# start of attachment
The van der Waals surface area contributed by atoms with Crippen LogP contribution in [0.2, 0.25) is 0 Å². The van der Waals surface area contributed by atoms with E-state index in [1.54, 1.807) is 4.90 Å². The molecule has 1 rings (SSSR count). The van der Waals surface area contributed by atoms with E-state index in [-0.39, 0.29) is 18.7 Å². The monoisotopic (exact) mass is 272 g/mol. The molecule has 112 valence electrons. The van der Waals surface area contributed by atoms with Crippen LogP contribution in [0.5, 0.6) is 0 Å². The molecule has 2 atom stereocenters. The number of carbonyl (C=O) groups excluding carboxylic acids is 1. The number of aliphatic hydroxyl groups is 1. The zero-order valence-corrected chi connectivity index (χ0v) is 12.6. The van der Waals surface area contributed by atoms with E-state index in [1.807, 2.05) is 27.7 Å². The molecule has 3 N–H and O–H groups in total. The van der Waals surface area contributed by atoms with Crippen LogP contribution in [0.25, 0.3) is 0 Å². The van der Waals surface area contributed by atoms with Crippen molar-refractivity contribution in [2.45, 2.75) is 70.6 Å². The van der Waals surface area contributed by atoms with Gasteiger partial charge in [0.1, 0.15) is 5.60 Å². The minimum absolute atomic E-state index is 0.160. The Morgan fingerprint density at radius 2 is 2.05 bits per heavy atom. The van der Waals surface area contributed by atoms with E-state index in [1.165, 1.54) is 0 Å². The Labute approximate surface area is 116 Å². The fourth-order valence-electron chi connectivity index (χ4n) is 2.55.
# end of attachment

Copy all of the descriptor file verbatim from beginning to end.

The van der Waals surface area contributed by atoms with Crippen LogP contribution in [0.2, 0.25) is 0 Å². The van der Waals surface area contributed by atoms with E-state index in [1.54, 1.807) is 4.90 Å². The molecule has 1 rings (SSSR count). The van der Waals surface area contributed by atoms with E-state index in [-0.39, 0.29) is 18.7 Å². The monoisotopic (exact) mass is 272 g/mol. The molecule has 112 valence electrons. The van der Waals surface area contributed by atoms with Crippen LogP contribution in [0.5, 0.6) is 0 Å². The molecule has 2 atom stereocenters. The number of carbonyl (C=O) groups excluding carboxylic acids is 1. The number of aliphatic hydroxyl groups is 1. The zero-order valence-corrected chi connectivity index (χ0v) is 12.6. The van der Waals surface area contributed by atoms with E-state index in [1.807, 2.05) is 27.7 Å². The molecule has 3 N–H and O–H groups in total. The van der Waals surface area contributed by atoms with Crippen LogP contribution in [0.25, 0.3) is 0 Å². The van der Waals surface area contributed by atoms with Crippen molar-refractivity contribution in [2.45, 2.75) is 70.6 Å². The van der Waals surface area contributed by atoms with Gasteiger partial charge in [0.1, 0.15) is 5.60 Å². The minimum absolute atomic E-state index is 0.160. The Morgan fingerprint density at radius 2 is 2.05 bits per heavy atom. The van der Waals surface area contributed by atoms with E-state index in [1.165, 1.54) is 0 Å². The Labute approximate surface area is 116 Å². The fourth-order valence-electron chi connectivity index (χ4n) is 2.55.